A proposal for concluding a contract constitutes an offer if it is sufficiently definite and indicates the intention of the offeror to be bound in case of acceptance. 



In defining an offer as distinguished from other communications which a party may make in the course of negotiations initiated with a view to concluding a contract, this Article lays down two requirements: the proposal must (i) be sufficiently definite to permit the conclusion of the contract by mere acceptance and (ii) indicate the intention of the offeror to be bound in case of acceptance.


1. Definiteness of an offer


Since a contract is concluded by the mere acceptance of an offer, the terms of the future agreement must already be indicated with sufficient definiteness in the offer itself. Whether a given offer meets this requirement cannot be established in general terms. Even essential terms, such as the precise description of the goods or the services to be delivered or rendered, the price to be paid for them, the time or place of performance, etc., may be left undetermined in the offer without necessarily rendering it insufficiently definite: all depends on whether or not the offeror by making the offer, and the offeree by accepting it, intend to enter into a binding agreement, and whether or not the missing terms can be determined by interpreting the language of the agreement in accordance with Articles 4.1 et seq., or supplied in accordance with Articles 4.8 or 5.1.2. Indefiniteness may moreover be overcome by reference to practices established between the parties or to usages (see Article 1.9), as well as by reference to specific provisions to be found elsewhere in the Principles (e.g. Articles 5.1.6 (Determination of quality of performance), 5.1.7 (Price determination), 6.1.1 (Time of performance), 6.1.6 (Place of performance) and 6.1.10 (Currency not expressed)).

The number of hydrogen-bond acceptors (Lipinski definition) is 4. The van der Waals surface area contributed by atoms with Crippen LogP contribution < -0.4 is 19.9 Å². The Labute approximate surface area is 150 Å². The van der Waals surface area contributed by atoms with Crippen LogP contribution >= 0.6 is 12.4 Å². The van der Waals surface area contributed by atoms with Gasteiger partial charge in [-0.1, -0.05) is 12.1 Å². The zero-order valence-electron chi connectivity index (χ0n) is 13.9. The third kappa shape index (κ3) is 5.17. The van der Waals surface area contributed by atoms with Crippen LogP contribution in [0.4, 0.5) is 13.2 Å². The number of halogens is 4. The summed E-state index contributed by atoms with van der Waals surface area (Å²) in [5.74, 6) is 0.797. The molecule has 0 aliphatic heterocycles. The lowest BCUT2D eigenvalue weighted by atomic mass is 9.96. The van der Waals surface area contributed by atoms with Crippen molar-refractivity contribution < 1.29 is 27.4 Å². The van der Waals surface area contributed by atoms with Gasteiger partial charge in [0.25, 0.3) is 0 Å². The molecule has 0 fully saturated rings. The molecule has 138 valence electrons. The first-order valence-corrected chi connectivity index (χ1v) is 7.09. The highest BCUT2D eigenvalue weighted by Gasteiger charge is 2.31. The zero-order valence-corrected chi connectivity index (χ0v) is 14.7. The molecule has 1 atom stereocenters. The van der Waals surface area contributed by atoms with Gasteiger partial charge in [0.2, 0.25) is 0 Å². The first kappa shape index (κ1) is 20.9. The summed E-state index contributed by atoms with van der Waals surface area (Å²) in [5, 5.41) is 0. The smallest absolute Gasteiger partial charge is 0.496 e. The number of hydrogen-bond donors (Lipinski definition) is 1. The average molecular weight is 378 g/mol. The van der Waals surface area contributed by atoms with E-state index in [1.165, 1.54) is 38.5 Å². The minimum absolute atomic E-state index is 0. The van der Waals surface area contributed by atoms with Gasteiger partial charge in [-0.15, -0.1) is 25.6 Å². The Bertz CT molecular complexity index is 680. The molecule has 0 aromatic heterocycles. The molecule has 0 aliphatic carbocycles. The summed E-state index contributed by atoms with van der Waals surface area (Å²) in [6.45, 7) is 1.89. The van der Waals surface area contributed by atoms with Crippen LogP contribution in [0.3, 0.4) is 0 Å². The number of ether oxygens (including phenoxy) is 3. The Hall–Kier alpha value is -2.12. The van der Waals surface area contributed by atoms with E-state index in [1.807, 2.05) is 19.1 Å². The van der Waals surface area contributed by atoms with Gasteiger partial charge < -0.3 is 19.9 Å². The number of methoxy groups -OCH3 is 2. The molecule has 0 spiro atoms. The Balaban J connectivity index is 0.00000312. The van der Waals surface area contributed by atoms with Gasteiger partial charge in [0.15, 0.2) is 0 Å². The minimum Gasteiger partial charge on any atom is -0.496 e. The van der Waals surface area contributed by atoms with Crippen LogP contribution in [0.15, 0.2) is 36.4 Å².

1. A has for a number of years annually renewed a contract with B for technical assistance for A’s computers. A opens a second office with the same type of computers and asks B to provide assistance also for the new computers. B accepts and, despite the fact that A’s offer does not specify all the terms of the agreement, a contract has been concluded since the missing terms can be taken from the previous contracts as constituting a practice established between the parties.


2. Intention to be bound


The second criterion for determining whether a party makes an offer for the conclusion of a contract, or merely opens negotiations, is that party’s intention to be bound in the event of acceptance. Since such an intention will rarely be declared expressly, it often has to be inferred from the circumstances of each individual case. The way in which the proponent presents the proposal (e.g. by expressly defining it as an “offer” or as a mere “declaration of intent”) provides a first, although not a decisive, indication of possible intention. Of even greater importance are the content and the addressees of the proposal. Generally speaking, the more detailed and definite the proposal, the more likely it is to be construed as an offer. A proposal addressed to one or more specific persons is more likely to be intended as an offer than is one made to the public at large.




2. After lengthy negotiations the Executive Directors of two companies, A and B, lay down the conditions on which B will acquire 51% of the shares in company C which is totally owned by A. The “Memorandum of Agreement” signed by the negotiators contains a final clause stating that the agreement is not binding until approved by A’s Board of Directors. There is no contract before such approval is given by them.


3. A, a Government agency, advertises for bids for the setting up of a new telephone network. Such an advertisement is merely an invitation to submit offers, which may or may not be accepted by A. If, however, the advertisement indicates in detail the technical specifications of the project and states that the contract will be awarded to the lowest bid conforming to the specifications, it may amount to an offer with the consequence that the contract will be concluded once the lowest bid has been identified.

A proposal may contain all the essential terms of the contract but nevertheless not bind the proponent in case of acceptance if it makes the conclusion of the contract dependent on the reaching of agreement on some minor points left open in the proposal (see Article 2.1.13).

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